She spoke quite easily and naturally, as if it were the most commonplace thing in the world for them to be straying afoot together over Paris; but even his vague knowledge of the world she lived in—a knowledge mainly acquired through the perusal of yellow-backed fiction—gave a thrilling significance to her naturalness. Durham, indeed, was beginning to find that one of the charms of a sophisticated society is that it lends point and perspective to the slightest contact between the sexes. If, in the old unrestricted New York days, Fanny Frisbee, from a brown stone door-step, had proposed that they should take a walk in the Park, the idea would have presented itself to her companion as agreeable but unimportant; whereas Fanny de Malrive's suggestion that they should stroll across the Tuileries was obviously fraught with unspecified possibilities.

He was so throbbing with the sense of these possibilities that he walked beside her without speaking down the length of the wide alley which follows the line of the Rue de Rivoli, suffering her even, when they reached its farthest end, to direct him in silence up the steps to the terrace of the Feuillants. For, after all, the possibilities were double-faced, and her bold departure from custom might simply mean that what she had to say was so dreadful that it needed all the tenderest mitigation of circumstance.

There was apparently nothing embarrassing to her in his silence: it was a part of her long European discipline that she had learned to manage pauses with ease. In her Frisbee days she might have packed this one with a random fluency; now she was content to let it widen slowly before them like the spacious prospect opening at their feet. The complicated beauty of this prospect, as they moved toward it between the symmetrically clipped limes of the lateral terrace, touched him anew through her nearness, as with the hint of some vast impersonal power, controlling and regulating her life in ways he could not guess, putting between himself and her the whole width of the civilization into which her marriage had absorbed her. And there was such fear in the thought—he read such derision of what he had to offer in the splendour of the great avenues tapering upward to the sunset glories of the Arch—that all he had meant to say when he finally spoke compressed itself at last into an abrupt unmitigated: "Well?"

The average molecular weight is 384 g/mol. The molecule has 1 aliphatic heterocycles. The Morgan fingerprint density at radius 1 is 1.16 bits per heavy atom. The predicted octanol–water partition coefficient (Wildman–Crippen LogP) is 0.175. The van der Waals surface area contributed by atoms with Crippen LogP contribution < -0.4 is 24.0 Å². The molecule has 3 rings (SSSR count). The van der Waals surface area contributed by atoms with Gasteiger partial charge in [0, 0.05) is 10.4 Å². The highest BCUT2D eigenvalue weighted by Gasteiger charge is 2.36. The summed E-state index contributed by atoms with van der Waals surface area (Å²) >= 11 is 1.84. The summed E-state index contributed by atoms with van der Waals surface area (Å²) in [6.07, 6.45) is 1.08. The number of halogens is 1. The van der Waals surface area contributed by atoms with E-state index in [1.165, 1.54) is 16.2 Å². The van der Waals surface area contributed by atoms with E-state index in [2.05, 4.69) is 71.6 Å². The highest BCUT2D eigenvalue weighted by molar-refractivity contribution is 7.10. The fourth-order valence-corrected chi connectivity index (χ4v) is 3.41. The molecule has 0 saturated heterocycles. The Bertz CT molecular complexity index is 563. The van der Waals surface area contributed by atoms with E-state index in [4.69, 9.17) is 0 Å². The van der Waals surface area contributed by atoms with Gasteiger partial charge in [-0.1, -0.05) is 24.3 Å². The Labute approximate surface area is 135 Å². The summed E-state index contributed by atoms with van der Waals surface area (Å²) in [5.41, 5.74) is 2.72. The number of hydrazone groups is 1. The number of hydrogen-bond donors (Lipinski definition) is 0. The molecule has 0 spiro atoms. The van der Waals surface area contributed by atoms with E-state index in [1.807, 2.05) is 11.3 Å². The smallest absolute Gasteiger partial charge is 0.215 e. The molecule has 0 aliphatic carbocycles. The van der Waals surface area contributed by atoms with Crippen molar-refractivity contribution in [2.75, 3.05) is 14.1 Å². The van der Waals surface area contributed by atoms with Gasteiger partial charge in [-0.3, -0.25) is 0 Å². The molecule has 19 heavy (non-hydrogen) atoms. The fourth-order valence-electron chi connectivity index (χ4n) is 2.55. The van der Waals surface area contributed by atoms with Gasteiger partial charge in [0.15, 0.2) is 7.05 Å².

She answered at once—as though she had only awaited the call of the national interrogation—"I don't know when I have been so happy."

"So happy?" The suddenness of his joy flushed up through his fair skin.

"As I was just now—taking tea with your mother and sisters."

Durham's "Oh!" of surprise betrayed also a note of disillusionment, which she met only by the reconciling murmur: "Shall we sit down?"

He found two of the springy yellow chairs indigenous to the spot, and placed them under the tree near which they had paused, saying reluctantly, as he did so: "Of course it was an immense pleasure to them to see you again."

"Oh, not in the same way. I mean—" she paused, sinking into the chair, and betraying, for the first time, a momentary inability to deal becomingly with the situation. "I mean," she resumed smiling, "that it was not an event for them, as it was for me."

"An event?" he caught her up again, eagerly; for what, in the language of any civilization, could that word mean but just the one thing he most wished it to?

"To be with dear, good, sweet, simple, real Americans again!" she burst out, heaping up her epithets with reckless prodigality.

Durham's smile once more faded to impersonality, as he rejoined, just a shade on the defensive: "If it's merely our Americanism you enjoyed—I've no doubt we can give you all you want in that line."